Geography: An “Elective” Subject?

By Eric Fournier, NCGE President

At the end of my ninth-grade year a guidance counselor informed my classmates and me that in the coming year we would have the opportunity to choose between two electives—European History and World Geography.

This was the first time I had heard the word “elective” and the first time I had ever been given a choice in the classes I would take. Prior to this, in 10 years of schooling, classes were just classes, but now I had a choice. And, for me, the choice was easy.

At home we had a well-thumbed world atlas and a groaning shelf filled with gold-bordered National Geographic magazines, and my mother had an endearing (or annoying) habit of quizzing me on state and world capitals in front of her friends. So it had to be geography.

The teacher, Miss Romansky, introduced me, and the rest of the class, to the formal study of geography. She told us about exotic-sounding places like Skagerrak and Kattegat and explained that places where land pinched seas into narrow passages were called “choke points.” She pulled down the world map and asked us to find similar places around the world. There were lots of them—Gibraltar, Malacca, Hormuz, Bosporus—and she later explained how those places were crucial to understanding patterns of history and commerce in the world.

That lesson helped me understand that knowing exotic place names and locations, which might allow me to show off for mom’s friends, was only the beginning of geographic understanding. It was the underlying concepts that really made the subject come alive.

Three years later, when I was a freshman at Syracuse University, a college guidance counselor explained that after three “core” classes I had room for an elective. There was that word again. When she showed me the eligible classes, I was surprised to see geography on the list. They taught it in college too? I had no idea!

I signed up for Cultural Geography, and on the first day of class made my way up the steep hill from my dorm to the Hall of Languages, where I joined 120 other undergrads in the lecture hall. From the moment the professor strode into the class—and he did indeed stride—he had command of the class. He looked and sounded exactly like a professor was supposed to: tall and dignified, unruly white hair, tweed suit, and a deep resonant voice. He proceeded to deliver the first of many spell-binding lectures. Over the course of the semester he introduced us to more of the underlying concepts in geography—core and periphery, diffusion, perceptual regions, transition zones, and more.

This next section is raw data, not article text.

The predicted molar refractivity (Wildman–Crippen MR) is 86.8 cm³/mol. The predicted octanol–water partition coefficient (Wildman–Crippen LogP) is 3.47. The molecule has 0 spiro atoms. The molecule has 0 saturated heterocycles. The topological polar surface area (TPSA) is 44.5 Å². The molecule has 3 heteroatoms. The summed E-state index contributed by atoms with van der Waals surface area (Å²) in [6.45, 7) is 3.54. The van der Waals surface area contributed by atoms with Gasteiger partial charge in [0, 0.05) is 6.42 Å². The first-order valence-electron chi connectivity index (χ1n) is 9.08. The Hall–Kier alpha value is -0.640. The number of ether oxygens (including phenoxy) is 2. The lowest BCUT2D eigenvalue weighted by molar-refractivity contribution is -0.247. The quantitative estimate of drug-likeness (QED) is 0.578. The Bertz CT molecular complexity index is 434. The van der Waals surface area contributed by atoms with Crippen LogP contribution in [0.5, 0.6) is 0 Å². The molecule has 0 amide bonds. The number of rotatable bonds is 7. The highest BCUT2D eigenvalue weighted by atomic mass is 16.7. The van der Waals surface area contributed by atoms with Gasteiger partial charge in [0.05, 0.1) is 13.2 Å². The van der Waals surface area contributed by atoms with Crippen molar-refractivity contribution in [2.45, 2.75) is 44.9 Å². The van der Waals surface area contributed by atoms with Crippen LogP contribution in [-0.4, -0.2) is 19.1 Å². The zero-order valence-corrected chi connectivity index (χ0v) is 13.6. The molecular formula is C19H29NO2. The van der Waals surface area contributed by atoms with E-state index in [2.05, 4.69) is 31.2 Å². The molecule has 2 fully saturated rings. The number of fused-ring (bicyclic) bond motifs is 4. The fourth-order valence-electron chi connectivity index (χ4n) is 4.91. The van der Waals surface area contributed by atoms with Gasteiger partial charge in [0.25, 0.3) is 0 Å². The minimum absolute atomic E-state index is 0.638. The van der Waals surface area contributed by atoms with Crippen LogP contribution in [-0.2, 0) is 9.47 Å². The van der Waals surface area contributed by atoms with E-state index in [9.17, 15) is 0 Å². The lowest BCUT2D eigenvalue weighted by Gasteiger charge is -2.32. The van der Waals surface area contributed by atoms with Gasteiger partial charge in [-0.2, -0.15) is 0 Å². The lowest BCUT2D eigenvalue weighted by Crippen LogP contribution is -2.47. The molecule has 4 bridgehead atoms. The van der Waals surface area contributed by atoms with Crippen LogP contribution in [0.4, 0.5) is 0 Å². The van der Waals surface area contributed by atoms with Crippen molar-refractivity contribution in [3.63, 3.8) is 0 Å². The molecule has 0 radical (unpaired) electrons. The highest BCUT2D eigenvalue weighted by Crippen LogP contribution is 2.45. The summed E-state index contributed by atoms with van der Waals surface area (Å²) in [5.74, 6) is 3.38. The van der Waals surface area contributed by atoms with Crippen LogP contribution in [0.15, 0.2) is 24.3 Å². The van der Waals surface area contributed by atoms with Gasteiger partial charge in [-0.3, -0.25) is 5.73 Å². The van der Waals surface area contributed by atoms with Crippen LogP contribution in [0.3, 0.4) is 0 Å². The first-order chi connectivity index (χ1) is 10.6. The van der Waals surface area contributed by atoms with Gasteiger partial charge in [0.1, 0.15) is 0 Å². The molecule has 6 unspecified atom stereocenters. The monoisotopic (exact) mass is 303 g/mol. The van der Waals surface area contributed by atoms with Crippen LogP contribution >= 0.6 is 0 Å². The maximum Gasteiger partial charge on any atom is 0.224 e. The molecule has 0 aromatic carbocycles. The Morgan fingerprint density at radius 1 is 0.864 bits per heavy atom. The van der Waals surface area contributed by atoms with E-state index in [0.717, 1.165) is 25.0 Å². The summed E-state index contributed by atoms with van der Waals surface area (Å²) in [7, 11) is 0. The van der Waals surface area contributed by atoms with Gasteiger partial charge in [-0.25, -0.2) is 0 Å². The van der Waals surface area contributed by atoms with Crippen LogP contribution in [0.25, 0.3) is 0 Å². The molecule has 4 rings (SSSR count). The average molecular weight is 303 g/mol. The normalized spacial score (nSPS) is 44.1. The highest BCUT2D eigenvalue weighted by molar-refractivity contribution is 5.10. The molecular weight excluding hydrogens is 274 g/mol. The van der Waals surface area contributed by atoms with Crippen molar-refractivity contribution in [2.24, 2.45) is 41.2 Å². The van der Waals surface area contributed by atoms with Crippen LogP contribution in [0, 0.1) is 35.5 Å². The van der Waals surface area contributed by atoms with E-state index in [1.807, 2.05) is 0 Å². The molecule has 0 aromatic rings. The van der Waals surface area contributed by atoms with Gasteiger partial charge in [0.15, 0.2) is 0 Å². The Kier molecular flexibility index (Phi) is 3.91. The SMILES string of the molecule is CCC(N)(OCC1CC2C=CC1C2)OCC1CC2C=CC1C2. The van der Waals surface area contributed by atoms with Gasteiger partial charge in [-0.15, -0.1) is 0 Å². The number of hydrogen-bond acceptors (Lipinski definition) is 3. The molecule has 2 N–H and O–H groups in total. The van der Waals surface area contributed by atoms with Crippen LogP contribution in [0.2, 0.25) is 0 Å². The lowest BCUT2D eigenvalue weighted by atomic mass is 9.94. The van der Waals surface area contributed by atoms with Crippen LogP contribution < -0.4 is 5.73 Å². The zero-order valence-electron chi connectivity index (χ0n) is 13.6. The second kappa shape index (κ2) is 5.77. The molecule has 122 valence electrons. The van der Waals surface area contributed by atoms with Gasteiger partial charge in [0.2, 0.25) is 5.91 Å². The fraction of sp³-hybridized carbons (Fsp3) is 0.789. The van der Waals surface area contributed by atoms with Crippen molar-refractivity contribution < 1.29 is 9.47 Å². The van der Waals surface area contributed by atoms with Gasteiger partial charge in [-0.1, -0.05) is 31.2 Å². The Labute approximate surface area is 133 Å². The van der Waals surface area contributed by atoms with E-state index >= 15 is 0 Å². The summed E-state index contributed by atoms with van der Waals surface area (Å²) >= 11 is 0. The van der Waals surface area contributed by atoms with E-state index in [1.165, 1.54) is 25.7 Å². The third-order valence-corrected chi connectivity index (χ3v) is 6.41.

It turned out I did not have just any professor. He was Donald Meinig, one of the preeminent historical geographers of the 20th century and author of a magisterial four-volume series called The Shaping of America. The care and attention he gave to this introductory geography class made it clear that he considered teaching a very important part of his job. Too often we hear about the trade-off between teaching and scholarship and how success in one must come at the expense of the other. But taking teaching seriously, especially elective classes, should be considered an obligation of every geography educator.

So what is the point in dredging up these memories? Don’t underestimate the power of elective classes to change a student’s life. For high school teachers, a geography class might be one of five or six other classes in your daily schedule, and for college professors it might be one more prep that is getting in the way of your latest research project. But these elective classes have the power to open our subject to a large audience of future decision-makers, voters, and citizens. In the process, we help build a more geographically literate society.

Take these “electives” seriously, and remember that someone in the class—like me—might be paying attention.



Reflections on the 2011 Conference

By Joseph Kerski

As I reflect on the 2011 National Conference on Geographic Education in Portland, Oregon, five words come to mind.

Conference Photo